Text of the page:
Past Leadership

Father Dan Dorsey (2003-2011)

As president of Glenmary I learned a lot about Glenmarians and our coworkers. Their enthusiasm for mission is contagious: they have a deep relationship with Jesus Christ and are faithful to prayer. As earthen vessels, they embody the words of St. Peter to the lost and forgotten in the mission regions of the United States: "I have neither silver nor gold, but what I do have I give you: in the name of Jesus the Nazorean, (rise and) walk" (Acts 3:6). Glenmary brothers, priests and coworkers are gifted individuals. They are incredibly generous with their time, energy and resources. They continue to fulfill the many missionary dreams of our founder, Father Bishop, in ways that few will ever notice, but in ways that are nevertheless heroic. (Glenmary Challenge, Summer 2007)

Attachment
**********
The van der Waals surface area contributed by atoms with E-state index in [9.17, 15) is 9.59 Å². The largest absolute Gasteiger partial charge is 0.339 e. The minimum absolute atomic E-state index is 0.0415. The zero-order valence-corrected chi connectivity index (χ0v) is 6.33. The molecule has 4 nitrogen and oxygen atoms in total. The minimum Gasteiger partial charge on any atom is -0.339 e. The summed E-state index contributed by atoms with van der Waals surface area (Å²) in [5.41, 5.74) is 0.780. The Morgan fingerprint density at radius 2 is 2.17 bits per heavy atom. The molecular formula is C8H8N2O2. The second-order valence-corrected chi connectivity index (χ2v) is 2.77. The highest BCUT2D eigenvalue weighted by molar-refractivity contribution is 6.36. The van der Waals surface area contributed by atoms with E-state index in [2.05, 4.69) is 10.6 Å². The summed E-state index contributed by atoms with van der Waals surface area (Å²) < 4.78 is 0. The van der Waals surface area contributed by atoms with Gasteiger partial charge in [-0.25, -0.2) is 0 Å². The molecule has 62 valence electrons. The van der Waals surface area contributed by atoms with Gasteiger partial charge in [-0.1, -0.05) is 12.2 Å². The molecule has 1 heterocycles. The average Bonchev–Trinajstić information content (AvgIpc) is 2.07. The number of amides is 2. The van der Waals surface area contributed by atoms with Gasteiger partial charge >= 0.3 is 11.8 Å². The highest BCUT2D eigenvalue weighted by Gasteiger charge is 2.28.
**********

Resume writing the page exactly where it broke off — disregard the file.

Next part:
/site/pics/919/96159/403665/551983/Dorsey_175.jpg

Father Jerry Dorn (1995-2003)

"An essential element of the Glenmary charism is to bring the joy and peace of Jesus Christ to the poor and neglected people of rural America. But often a person's basic human needs must be addressed before there can be any openness to relationship with Jesus Christ and the Church. Sadly, many of our fellow citizens continue to live in poverty. Over 40 million Americans do not have access to adequate health care. When I served as a pastor in rural Arkansas, I saw this statistic translated into real human lives. [As missioners we believe] we must bring the love of Jesus Christ to our people through tangible gifts of food, health care, affordable housing and a host of other basic material needs. We believe in serving people's material needs so they will be better able one day to listen to the Good News of salvation." (Glenmary Challenge, Autumn 2001)
/site/pics/919/96159/376486/516935/Dorn_175.jpg

Father Bob Dalton (1991-1995)